Creature Feature: Axolotl

Imagine a creature with translucent skin, a headdress made of feathery membranes that it uses to breathe underwater, elusive in its natural habitat of subterranean or cavern pools.  Sounds like science fiction, but fact is often stranger than fantasy. The axolotl, Ambystoma mexicanum, is a species of salamander originating in the cenotes of southern Mexico and Latin America. This bizarre amphibian is believed to be nearly extinct in the wild, but lives on as a model organism in developmental biology labs across the world.

beautiful Mexico
You might find axolotls here, if they weren’t nearly extinct in the wild. [Source]

This month, the axolotl genome was published in Nature, unveiling some of the genetic secrets to its life history.  In celebration, here are some of the coolest attributes of these strange creatures.

1. Axolotls can regenerate almost any part of their body!

Axolotls can regenerate almost any body part, including their tail, limbs, jaws, and even spinal cord.  Sometimes axolotls go overboard, and will grow an extra limb in addition to the replacement, ending up with five limbs after a wound instead of the original four.  As if that wasn’t amazing enough, axolotls can do this seemingly limitlessly, replacing a single limb multiple times, over and over again.

As in Monty Python, limb loss really is but a flesh wound for axolotls. On the right, an axolotl that grew two limbs in place of one. [Source 1, 2]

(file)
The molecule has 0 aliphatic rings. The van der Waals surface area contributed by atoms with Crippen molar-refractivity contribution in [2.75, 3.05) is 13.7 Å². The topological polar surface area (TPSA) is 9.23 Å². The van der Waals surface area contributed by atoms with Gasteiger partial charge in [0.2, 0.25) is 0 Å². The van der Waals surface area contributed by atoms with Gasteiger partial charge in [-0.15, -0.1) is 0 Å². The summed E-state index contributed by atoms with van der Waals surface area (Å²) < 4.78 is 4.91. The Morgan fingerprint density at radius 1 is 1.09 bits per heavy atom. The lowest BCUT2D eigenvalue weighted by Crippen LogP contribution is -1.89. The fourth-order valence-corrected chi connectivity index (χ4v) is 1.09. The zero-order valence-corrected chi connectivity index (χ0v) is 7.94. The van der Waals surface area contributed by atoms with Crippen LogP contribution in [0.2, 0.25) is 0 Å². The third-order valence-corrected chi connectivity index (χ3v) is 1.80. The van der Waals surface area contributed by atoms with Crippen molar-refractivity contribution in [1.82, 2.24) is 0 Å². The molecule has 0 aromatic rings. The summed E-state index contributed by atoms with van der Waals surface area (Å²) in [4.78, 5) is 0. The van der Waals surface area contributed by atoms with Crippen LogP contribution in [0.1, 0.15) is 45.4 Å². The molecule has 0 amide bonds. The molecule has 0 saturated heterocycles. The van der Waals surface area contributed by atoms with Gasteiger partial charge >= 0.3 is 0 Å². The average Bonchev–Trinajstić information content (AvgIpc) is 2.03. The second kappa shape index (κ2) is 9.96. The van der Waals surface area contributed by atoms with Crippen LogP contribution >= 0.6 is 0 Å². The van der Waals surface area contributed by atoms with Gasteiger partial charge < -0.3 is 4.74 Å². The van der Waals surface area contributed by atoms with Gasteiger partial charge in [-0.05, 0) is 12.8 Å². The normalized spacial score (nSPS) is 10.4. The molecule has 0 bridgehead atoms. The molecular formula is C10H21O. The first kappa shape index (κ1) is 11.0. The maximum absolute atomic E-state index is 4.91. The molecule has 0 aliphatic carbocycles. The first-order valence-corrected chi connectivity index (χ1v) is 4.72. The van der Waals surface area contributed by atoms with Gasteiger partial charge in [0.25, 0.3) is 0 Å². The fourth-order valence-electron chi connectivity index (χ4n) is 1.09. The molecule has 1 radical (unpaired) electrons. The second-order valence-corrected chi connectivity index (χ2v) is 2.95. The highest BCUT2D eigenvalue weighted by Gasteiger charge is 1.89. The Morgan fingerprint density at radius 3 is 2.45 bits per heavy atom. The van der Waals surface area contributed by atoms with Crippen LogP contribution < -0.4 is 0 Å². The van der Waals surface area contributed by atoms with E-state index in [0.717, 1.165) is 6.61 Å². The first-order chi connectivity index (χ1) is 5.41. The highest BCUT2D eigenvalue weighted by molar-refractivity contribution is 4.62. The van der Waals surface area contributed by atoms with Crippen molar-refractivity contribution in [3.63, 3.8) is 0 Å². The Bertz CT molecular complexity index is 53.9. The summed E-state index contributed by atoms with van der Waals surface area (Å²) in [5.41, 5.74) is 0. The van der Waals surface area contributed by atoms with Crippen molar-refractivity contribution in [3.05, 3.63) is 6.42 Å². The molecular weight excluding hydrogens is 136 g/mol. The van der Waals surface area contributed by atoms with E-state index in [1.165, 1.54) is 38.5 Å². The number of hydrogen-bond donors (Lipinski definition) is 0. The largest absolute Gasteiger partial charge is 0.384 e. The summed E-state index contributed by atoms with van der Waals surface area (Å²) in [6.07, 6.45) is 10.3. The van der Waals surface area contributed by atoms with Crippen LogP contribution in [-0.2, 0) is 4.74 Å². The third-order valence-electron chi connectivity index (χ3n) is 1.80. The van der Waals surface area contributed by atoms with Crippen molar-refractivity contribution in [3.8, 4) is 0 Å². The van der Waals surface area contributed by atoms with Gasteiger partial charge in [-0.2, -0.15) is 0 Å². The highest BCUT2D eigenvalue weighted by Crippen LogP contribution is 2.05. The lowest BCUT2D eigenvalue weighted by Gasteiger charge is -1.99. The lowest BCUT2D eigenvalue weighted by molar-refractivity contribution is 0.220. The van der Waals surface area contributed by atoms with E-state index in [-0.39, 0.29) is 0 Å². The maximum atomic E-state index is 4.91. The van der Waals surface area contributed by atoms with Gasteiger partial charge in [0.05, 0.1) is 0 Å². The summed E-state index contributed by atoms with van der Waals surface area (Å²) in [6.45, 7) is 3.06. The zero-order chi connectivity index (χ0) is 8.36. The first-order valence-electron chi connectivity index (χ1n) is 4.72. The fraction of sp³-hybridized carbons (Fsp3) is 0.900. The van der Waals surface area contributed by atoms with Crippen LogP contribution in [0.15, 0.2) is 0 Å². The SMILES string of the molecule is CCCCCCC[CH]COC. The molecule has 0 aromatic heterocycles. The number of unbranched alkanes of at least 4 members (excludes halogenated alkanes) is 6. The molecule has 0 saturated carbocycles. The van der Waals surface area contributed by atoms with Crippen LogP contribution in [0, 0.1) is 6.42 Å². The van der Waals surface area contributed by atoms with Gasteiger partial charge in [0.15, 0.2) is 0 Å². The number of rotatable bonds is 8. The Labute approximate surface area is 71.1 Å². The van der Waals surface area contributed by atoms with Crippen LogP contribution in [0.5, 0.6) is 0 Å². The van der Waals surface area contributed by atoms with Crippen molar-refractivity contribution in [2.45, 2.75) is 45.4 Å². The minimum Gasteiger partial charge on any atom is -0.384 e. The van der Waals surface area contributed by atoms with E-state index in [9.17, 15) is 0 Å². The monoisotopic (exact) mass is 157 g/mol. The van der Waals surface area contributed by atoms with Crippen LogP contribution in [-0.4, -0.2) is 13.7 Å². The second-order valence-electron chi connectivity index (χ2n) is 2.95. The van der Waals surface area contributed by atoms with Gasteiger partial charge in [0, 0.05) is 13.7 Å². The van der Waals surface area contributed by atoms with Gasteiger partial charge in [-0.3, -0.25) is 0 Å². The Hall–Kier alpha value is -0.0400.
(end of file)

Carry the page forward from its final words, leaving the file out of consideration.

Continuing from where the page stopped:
Axolotls are able to regenerate in this way by “de-differentiating” their cells at the site of the wound. This means that current differentiated cells, be they nerves or muscles, essentially have an identity crisis and are open to new possibilities of being a different type of cell.  In utero, mammals and most animals are full of pluripotent stem cells that can grow up to become part of any differentiated tissue type needed, such as neurons, endocrine glands, or skin cells.  While adult humans (and most other animals) have some stem cells in their tissues, these cells’ have limited ability to divide, making regeneration unfeasible.  Rather than rely on a limited stock of existing stem cells, axolotls are able to revert their cells at the wound back to the equivalent of embryonic stem cells, which can go on to become whatever tissue they need to regenerate.

Interestingly, the introns of developmental genes—the parts of a gene transcript that are not actually involved in making a protein—are much smaller in axolotls compared to humans, mice, and frogs. This makes their developmental genes shorter overall. The researchers hypothesized that this allows them to more easily make gene copies via transcription, which might facilitate quickly “re-developing” cells during regeneration.

2. Axolotls have a special developmental pathway, making them “forever young”: